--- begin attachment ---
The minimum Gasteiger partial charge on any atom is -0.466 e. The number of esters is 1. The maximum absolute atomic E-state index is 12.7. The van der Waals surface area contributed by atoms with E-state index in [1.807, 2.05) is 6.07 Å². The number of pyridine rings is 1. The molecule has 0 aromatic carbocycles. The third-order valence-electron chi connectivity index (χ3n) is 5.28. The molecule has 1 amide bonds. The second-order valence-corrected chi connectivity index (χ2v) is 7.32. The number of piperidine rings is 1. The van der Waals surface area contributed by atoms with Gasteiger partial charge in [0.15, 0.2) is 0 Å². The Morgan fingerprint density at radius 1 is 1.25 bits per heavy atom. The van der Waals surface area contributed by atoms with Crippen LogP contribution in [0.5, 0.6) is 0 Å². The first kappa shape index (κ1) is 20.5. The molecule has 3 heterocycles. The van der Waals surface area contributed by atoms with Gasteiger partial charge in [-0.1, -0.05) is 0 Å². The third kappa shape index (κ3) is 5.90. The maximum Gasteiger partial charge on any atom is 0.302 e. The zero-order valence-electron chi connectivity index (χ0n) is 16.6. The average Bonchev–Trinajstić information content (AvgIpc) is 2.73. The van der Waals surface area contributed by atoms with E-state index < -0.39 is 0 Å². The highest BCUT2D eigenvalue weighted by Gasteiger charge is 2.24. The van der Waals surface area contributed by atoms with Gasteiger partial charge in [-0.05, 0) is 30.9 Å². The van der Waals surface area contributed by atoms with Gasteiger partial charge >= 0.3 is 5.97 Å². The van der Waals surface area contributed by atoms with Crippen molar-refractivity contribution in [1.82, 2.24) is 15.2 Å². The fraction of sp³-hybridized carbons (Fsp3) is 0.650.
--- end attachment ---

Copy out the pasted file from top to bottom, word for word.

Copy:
The minimum Gasteiger partial charge on any atom is -0.466 e. The number of esters is 1. The maximum absolute atomic E-state index is 12.7. The van der Waals surface area contributed by atoms with E-state index in [1.807, 2.05) is 6.07 Å². The number of pyridine rings is 1. The molecule has 0 aromatic carbocycles. The third-order valence-electron chi connectivity index (χ3n) is 5.28. The molecule has 1 amide bonds. The second-order valence-corrected chi connectivity index (χ2v) is 7.32. The number of piperidine rings is 1. The van der Waals surface area contributed by atoms with Gasteiger partial charge in [0.15, 0.2) is 0 Å². The Morgan fingerprint density at radius 1 is 1.25 bits per heavy atom. The van der Waals surface area contributed by atoms with Crippen LogP contribution in [0.5, 0.6) is 0 Å². The first kappa shape index (κ1) is 20.5. The molecule has 3 heterocycles. The van der Waals surface area contributed by atoms with Gasteiger partial charge in [-0.1, -0.05) is 0 Å². The third kappa shape index (κ3) is 5.90. The maximum Gasteiger partial charge on any atom is 0.302 e. The zero-order valence-electron chi connectivity index (χ0n) is 16.6. The average Bonchev–Trinajstić information content (AvgIpc) is 2.73. The van der Waals surface area contributed by atoms with E-state index < -0.39 is 0 Å². The highest BCUT2D eigenvalue weighted by Gasteiger charge is 2.24. The van der Waals surface area contributed by atoms with Gasteiger partial charge in [-0.05, 0) is 30.9 Å². The van der Waals surface area contributed by atoms with Gasteiger partial charge >= 0.3 is 5.97 Å². The van der Waals surface area contributed by atoms with Crippen molar-refractivity contribution in [1.82, 2.24) is 15.2 Å². The fraction of sp³-hybridized carbons (Fsp3) is 0.650.